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MLB Teams Will Have Spanish-Language Interpreters In 2016

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The large number of Spanish-speaking MLB players will have extra help starting this year.

Aroldis Chapman at his introductory news conference in 2010, with coach Tony Fossas interpreting
Aroldis Chapman at his introductory news conference in 2010, with coach Tony Fossas interpreting
Hunter Martin/Getty Images

Over the last several decades, the number of Spanish-speaking players in Major League Baseball has increased exponentially, with more and more players from Puerto Rico, Mexico, Venezuela and particularly the Dominican Republic. According to this article, of the 868 players either on active rosters or on the DL on Opening Day 2015, 194 (22 percent) came from countries whose first language is Spanish.

With a larger influx of players from Japan and Korea, many teams have hired full-time interpreters for such players, and some have them specifically mentioned in their contracts.

Until now, though, that hasn't been the case for Spanish speakers, but this week, it was announced that a joint effort between MLB and the MLB Players Association will have every team hire two full-time interpreters for Spanish-speaking players.

How teams have dealt with such issues in the past has varied from club to club, and has been dependent on which language needed interpreting. This move is designed, in part, to bring uniformity and peace of mind, and to ensure that native Spanish speakers have a chance to express themselves more completely in the media.

What MLB hadn't ever addressed, until now: Why have the two groups of players -- Asians and Latinos -- been given different expectations? It has been a common accommodation for teams to give Asian players an English interpreter to those who request one. With the Latino players, it's been more of an afterthought, begrudgingly and sometimes half-heartedly afforded. What MLB appears to be doing by requiring Spanish interpreters is erasing the distinction.

The league does encourage players to learn English, and has programs that teach it at the various organizational levels. For most adults it takes a long time to become conversant in a foreign language. MLB also has to be concerned with ensuring that the 25-year-old player from the Dominican Republic or Cuba, who is uncomfortable conversing in English now, can communicate with his team's fans using the help of an interpreter. It is a long-overdue move by MLB.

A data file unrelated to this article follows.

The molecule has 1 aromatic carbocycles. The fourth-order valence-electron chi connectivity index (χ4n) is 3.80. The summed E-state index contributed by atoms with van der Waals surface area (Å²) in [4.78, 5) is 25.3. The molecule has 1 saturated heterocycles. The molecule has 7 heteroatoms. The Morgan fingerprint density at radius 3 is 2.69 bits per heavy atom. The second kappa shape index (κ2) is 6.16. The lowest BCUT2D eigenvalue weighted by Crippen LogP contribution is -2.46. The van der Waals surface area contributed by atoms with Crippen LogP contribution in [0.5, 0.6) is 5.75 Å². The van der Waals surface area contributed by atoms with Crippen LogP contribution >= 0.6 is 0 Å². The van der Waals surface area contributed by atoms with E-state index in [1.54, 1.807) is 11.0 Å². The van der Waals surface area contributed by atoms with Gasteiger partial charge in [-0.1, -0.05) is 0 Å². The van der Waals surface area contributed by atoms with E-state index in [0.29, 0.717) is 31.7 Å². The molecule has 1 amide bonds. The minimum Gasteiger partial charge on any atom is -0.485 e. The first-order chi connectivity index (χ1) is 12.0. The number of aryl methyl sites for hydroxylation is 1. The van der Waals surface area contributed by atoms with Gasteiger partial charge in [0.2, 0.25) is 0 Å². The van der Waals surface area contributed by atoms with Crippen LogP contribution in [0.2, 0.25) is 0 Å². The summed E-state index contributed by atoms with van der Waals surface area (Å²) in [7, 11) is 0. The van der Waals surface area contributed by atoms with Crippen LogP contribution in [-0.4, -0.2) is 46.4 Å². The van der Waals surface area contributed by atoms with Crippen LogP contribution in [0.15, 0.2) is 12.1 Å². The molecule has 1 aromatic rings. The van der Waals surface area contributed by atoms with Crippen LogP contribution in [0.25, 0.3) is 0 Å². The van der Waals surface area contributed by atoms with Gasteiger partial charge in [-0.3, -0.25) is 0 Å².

I'll agree completely with this article's conclusion. You've certainly heard Spanish-speaking players rely on teammates or coaches to translate during postgame news conferences, or heard the Spanish-speaking player speak in heavily-accented English, which obviously isn't the best thing for the player (who might not be able to express his thoughts well in a non-native language) or the listener or viewer, who doesn't get the full story.

Having people who are well-trained in interpreting, which is a skill of nuance, will make it much easier for Spanish-speaking players to be understood, and also to have them understand questions they're being asked. As the article also notes, MLB is being proactive in helping Spanish-speaking players learn English. It's one of the things the Cubs do at their academy in the Dominican Republic, for example, with players as young as 17 who are being exposed to MLB for the first time.

The article says "It is a long-overdue move by MLB." Absolutely, and good work by the owners and players on agreeing to this. Baseball owners and players have, over the last 20 years or so, done quite well in agreeing on labor issues, and having this one done so easily perhaps portends well for the current labor agreement, which expires at the end of 2016.